This is a sacred moment for our country and the world. I am a student of history and through it I have learned that story of racism and hatred stretches far beyond the last 400 years of slavery and systemic oppression that plagues our country.
Black Lives Matter is a call to action to protect some of the most vulnerable people in this country. Latinos and Native Americans also suffer similar oppression. However, the discrimination against black people is global and deliberate to some degree. The people of African descent are by far the most oppressed, discriminated people that have ever existed. The attitudes of bias and beliefs against their darker skin is woven into our religious and spiritual language of “darkness and light.” It is presumed that darkness is bad or evil, light is good. This is a subtle, but powerful inception of our psyche. It tends to create a bias against people with darker skin color.
Black Lives Matter movement has been an education to me personally. I have admired the strength and love that the movement has brought forward through the unfathomable pain. It is so deeply healing, inspiring, and eye-opening. It as awakened in me a call to uproot systemic racism, as well as economic and social oppression that is woven into the policies, cultural attitudes, historic folklore, and other threads that make up of this country. To me a movement like this is an opportunity to look closely at bias and beliefs that create separateness and violence among people. These biases and beliefs are manipulated by people in power and these biases and beliefs compel us to act in shameful ways towards each other.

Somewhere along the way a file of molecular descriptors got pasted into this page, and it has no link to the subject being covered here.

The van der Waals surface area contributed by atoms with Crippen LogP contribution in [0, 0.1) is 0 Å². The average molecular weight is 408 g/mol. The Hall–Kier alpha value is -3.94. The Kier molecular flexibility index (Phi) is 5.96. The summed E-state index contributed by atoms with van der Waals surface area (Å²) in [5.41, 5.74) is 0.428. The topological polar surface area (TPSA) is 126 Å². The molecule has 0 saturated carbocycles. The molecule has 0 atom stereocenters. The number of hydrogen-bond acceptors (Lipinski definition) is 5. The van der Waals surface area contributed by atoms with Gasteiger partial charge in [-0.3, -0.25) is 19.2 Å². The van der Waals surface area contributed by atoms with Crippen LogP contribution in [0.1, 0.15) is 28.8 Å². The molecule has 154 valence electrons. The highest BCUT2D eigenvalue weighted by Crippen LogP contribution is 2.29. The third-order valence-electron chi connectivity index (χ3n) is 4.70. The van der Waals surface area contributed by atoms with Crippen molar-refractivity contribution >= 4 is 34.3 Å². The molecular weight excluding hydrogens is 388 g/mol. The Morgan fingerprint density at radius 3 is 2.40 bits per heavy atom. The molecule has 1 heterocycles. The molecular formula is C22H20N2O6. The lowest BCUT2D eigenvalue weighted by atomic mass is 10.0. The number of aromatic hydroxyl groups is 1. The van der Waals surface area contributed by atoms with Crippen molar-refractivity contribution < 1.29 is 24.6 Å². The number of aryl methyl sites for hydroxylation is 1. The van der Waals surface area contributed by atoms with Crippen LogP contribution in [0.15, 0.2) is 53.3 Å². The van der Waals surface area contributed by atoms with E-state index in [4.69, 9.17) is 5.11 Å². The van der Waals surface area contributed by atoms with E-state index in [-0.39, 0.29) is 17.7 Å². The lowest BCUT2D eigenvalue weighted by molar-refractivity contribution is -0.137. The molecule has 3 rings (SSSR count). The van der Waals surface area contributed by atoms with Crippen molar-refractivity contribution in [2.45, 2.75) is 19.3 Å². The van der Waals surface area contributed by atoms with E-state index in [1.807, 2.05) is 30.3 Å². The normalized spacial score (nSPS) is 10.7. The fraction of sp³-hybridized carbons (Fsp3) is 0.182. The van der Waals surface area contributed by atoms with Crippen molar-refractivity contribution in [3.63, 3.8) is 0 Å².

Black Lives Matter is an opportunity for a spiritual awakening as a society. To see that we are all one and equal. When any race or tribe of people or any one individual suffers at the hand of another, all of humanity suffers the blow. All people can be prosperous only when the most vulnerable among us are made safe and made whole.
I am grateful for this solemn and sacred moment for the opportunity to be learning through humility, awkwardness and discomfort to become a better people, to learn to meet each person with mindfulness and spaciousness, without bias and assumptions. I am grateful for this opportunity to cultivate the spiritual discipline of non-violence in this way. Most of all, I am grateful for the privilege to stand, walk, pray, and speak up in support of this movement for equal Justice and Peace for all.
Like the great leaders of the past, MLK Jr., Mandela, and Gandhi, we are committed this as a personal practice to be renewed daily so that may become a way of life with time.